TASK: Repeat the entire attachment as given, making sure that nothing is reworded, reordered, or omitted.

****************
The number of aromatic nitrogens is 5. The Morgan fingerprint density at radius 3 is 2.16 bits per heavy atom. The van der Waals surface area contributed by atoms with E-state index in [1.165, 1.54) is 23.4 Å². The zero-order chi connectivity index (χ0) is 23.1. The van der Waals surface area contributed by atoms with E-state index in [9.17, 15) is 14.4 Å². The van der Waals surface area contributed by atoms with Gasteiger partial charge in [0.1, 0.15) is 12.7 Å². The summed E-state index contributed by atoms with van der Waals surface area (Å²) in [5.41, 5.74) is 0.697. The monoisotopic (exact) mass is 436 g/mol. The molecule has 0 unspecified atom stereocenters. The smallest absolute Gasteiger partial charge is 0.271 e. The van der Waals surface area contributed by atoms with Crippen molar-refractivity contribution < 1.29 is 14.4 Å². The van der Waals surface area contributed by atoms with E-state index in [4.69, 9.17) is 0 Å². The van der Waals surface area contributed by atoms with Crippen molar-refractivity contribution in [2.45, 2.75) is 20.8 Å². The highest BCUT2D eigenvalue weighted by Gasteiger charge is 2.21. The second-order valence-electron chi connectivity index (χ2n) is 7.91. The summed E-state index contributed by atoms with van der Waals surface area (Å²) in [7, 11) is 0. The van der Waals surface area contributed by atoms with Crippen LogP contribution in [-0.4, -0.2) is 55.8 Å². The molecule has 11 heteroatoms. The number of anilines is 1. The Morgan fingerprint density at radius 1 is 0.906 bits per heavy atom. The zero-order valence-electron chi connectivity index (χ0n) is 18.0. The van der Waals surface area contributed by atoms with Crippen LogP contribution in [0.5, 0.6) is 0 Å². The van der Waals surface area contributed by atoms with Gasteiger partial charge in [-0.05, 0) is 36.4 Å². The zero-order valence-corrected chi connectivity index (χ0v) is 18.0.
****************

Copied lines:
The number of aromatic nitrogens is 5. The Morgan fingerprint density at radius 3 is 2.16 bits per heavy atom. The van der Waals surface area contributed by atoms with E-state index in [1.165, 1.54) is 23.4 Å². The zero-order chi connectivity index (χ0) is 23.1. The van der Waals surface area contributed by atoms with E-state index in [9.17, 15) is 14.4 Å². The van der Waals surface area contributed by atoms with Gasteiger partial charge in [0.1, 0.15) is 12.7 Å². The summed E-state index contributed by atoms with van der Waals surface area (Å²) in [5.41, 5.74) is 0.697. The monoisotopic (exact) mass is 436 g/mol. The molecule has 0 unspecified atom stereocenters. The smallest absolute Gasteiger partial charge is 0.271 e. The van der Waals surface area contributed by atoms with Crippen molar-refractivity contribution < 1.29 is 14.4 Å². The van der Waals surface area contributed by atoms with E-state index in [4.69, 9.17) is 0 Å². The van der Waals surface area contributed by atoms with Crippen molar-refractivity contribution in [2.45, 2.75) is 20.8 Å². The highest BCUT2D eigenvalue weighted by Gasteiger charge is 2.21. The second-order valence-electron chi connectivity index (χ2n) is 7.91. The summed E-state index contributed by atoms with van der Waals surface area (Å²) in [7, 11) is 0. The van der Waals surface area contributed by atoms with Crippen LogP contribution in [-0.4, -0.2) is 55.8 Å². The molecule has 11 heteroatoms. The number of anilines is 1. The Morgan fingerprint density at radius 1 is 0.906 bits per heavy atom. The zero-order valence-electron chi connectivity index (χ0n) is 18.0. The van der Waals surface area contributed by atoms with Crippen LogP contribution in [0.5, 0.6) is 0 Å². The van der Waals surface area contributed by atoms with Gasteiger partial charge in [-0.05, 0) is 36.4 Å². The zero-order valence-corrected chi connectivity index (χ0v) is 18.0.